Agnolo Bronzino: Portrait of Lodovico Capponi - 1550-55
New York, Frick Collection
Although you wouldn’t immediately know it from his proud, aristocratic air, at about the time this portrait was painted Lodovico Capponi (b. 1533) was madly in love. A page at the Medici court in Florence, in the mid–1550s Lodovico fell in love with a girl whom Duke Cosimo de Medici had intended for one of his cousins. Refused permission to marry, the couple nevertheless remained devoted to each other for three years when, suddenly, the Duke relented with the stipulation that they marry within 24 hours. One can imagine it was a joyous, if rushed, event.
Agnolo di Cosimo di Mariano, called Bronzino, was the court painter of Duke Cosimo and the foremost portraitist in Florence. He also painted religious and allegorical subjects as well as decorations for Medici festivities (perhaps even Ludovico’s long awaited wedding) but it is his startlingly crisp portraits, such as this one, for which he is most renowned.
For Bronzino (and for the ducal court), a portrait was a mask. It was not intended to reveal the sitter’s character, but to convey the subject’s status, sophistication, and self-possession. He depicts young Ludovico almost as a symbol of the Capponi family, wearing his family’s armorial colours – black and white. With cool detachment, the young man stands before vivid green drapery that highlights his soft boyish skin and fashionable figure. In keeping with Bronzino’s Mannerist style, his body is elongated and his fingers expressive, or ‘mannered.’ Mannerism emphasised complexity and virtuosity over naturalism. The style originated in Italy in the 1520s with artists who, inspired by the late works of Michelangelo and Raphael, began to emphasise tension and instability in composition rather than the balance and clarity of earlier Renaissance painting. Bronzino, part of the second generation of Mannerists, liked to lengthen bodies, flatten pictorial space and use vibrant colour to create an air of intellectual and aristocratic elegance. The portraits he made at the Medici court express his extraordinary technical skill and refined execution.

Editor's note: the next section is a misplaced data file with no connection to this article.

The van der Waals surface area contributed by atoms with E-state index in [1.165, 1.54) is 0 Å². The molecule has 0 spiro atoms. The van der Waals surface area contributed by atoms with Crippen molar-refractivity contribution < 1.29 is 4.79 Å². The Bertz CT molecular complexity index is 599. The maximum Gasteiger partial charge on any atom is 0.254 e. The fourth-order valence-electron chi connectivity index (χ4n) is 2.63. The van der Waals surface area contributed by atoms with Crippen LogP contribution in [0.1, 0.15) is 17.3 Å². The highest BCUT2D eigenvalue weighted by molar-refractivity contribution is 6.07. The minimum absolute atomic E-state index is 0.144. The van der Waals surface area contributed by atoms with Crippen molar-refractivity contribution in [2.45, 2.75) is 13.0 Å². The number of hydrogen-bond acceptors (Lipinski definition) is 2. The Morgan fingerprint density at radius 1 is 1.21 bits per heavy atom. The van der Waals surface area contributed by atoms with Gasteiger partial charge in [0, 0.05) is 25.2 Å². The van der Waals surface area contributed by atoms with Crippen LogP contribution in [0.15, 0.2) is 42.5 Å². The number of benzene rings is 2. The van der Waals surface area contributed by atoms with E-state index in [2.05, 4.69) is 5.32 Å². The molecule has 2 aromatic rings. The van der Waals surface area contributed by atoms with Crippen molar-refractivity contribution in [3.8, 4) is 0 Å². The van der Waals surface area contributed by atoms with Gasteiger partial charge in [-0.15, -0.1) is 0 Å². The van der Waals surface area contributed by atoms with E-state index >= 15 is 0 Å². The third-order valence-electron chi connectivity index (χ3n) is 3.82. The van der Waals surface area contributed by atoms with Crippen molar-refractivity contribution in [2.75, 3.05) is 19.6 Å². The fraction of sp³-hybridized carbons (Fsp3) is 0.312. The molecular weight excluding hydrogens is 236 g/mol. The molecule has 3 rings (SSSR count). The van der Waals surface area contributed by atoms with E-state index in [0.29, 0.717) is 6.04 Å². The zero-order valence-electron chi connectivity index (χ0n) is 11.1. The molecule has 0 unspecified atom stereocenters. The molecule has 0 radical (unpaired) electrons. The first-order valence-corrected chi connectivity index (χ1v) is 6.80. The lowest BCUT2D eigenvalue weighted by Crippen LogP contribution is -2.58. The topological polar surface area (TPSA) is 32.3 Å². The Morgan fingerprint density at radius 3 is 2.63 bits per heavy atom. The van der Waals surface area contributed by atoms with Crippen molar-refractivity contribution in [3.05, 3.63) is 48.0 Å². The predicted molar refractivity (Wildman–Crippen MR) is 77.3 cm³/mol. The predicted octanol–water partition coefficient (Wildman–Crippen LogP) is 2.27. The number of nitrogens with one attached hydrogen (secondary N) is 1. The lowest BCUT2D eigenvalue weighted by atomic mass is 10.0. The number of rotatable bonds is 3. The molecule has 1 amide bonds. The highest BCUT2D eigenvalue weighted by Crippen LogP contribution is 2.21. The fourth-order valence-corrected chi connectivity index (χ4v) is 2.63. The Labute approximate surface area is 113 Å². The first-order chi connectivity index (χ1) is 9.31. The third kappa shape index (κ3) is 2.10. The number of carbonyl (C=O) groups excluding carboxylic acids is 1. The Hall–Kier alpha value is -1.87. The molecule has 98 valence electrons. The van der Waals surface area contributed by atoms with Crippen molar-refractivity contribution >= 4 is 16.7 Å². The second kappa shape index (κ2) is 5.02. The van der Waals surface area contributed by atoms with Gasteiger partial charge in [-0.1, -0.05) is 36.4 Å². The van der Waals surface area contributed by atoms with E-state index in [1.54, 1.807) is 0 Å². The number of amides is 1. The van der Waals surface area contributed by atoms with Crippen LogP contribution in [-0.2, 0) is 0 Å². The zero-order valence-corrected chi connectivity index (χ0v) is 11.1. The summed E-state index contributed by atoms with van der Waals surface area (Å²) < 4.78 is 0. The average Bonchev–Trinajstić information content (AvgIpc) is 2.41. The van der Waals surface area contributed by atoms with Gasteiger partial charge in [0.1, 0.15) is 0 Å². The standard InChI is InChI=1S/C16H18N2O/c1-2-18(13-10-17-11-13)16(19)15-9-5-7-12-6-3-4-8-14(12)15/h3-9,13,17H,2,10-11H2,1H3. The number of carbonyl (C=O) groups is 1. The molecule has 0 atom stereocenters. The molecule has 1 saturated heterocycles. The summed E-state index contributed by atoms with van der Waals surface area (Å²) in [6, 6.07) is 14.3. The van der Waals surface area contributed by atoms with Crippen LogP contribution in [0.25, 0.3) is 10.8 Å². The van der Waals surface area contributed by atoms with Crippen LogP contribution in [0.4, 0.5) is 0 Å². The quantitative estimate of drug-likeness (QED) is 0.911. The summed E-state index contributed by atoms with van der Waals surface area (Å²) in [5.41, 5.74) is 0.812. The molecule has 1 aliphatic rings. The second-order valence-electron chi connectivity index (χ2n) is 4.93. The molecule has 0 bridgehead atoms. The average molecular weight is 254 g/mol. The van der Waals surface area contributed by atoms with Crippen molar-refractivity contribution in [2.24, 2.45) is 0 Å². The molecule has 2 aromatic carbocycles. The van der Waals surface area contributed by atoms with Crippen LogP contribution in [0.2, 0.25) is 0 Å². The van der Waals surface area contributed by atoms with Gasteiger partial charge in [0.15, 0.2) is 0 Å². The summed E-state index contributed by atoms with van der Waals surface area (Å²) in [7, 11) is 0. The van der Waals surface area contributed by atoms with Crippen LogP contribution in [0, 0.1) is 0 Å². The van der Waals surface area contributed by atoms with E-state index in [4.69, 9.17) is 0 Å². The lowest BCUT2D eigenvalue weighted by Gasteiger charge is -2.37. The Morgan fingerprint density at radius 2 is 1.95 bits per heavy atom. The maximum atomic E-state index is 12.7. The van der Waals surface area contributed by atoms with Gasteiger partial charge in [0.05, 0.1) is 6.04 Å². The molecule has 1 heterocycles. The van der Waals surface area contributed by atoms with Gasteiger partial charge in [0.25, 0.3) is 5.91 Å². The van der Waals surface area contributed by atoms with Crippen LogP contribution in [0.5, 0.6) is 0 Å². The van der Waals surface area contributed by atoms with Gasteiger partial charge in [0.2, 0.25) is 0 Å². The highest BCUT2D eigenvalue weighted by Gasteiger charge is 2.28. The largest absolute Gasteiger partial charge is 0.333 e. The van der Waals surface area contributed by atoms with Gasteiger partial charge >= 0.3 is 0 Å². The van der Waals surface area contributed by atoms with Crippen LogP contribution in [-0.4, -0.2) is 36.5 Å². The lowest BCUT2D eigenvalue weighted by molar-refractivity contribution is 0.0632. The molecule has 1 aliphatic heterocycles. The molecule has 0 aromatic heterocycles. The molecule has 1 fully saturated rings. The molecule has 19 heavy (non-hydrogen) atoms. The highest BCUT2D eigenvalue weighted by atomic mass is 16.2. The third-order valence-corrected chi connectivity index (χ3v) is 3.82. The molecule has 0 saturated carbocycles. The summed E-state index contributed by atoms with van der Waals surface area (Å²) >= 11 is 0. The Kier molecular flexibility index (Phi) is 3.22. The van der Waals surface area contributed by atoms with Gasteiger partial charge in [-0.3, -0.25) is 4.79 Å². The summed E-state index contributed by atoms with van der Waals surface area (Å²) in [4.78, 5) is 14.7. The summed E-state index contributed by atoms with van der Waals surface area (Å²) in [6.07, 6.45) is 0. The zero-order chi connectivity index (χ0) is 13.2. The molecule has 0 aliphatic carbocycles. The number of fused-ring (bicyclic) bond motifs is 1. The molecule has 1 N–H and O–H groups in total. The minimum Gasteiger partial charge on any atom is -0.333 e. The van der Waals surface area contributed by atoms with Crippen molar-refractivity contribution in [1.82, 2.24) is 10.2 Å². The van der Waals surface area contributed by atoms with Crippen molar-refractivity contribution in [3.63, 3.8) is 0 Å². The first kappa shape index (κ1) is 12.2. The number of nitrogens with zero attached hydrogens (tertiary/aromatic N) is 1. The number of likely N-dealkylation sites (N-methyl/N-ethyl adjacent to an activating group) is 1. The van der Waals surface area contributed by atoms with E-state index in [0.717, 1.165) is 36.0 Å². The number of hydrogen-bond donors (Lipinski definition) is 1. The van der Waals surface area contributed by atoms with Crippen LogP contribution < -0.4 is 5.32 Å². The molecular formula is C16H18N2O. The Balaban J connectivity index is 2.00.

Bronzino liked to focus on the sensations of the material world; here he makes the silks look tactile, the ruffs crisp, hair freshly cut. The surface is finished in such meticulous detail that there is almost no trace of brushstrokes. Even Ludovico’s prominent codpiece – which was a widely popular feature of men’s fashion at the time, a stylish conceit of masculine virility – adds to his courtly image. (Not all ages, shared this opinion; in the 19th century the codpiece was considered obscene and was temporarily painted over).
As part of the Medici court, Bronzino must have known of Ludovico’s love affair and he may allude to it with the cameo that the sitter holds and partially conceals with his finger. The image is hidden but the cameo’s inscription is legible: sorte (fate), a meaningful allusion to the twists of fortune and love. Was this painted during the three-year wait? Did Bronzino give this serious young man’s expression a hint of sadness because of his thwarted romance? We can only speculate.
Image: Wikimedia Commons
1551 Titian: Elector John Frederick of Saxony, Vienna, Kunsthistorisches Museum
1551–2 Giovanni Battista Moroni: Gian Lodovico Madruzzo, Chicago, Art Institute
c1555 Paolo Veronese: The Anointment of David, Vienna, Kunsthistorisches Museum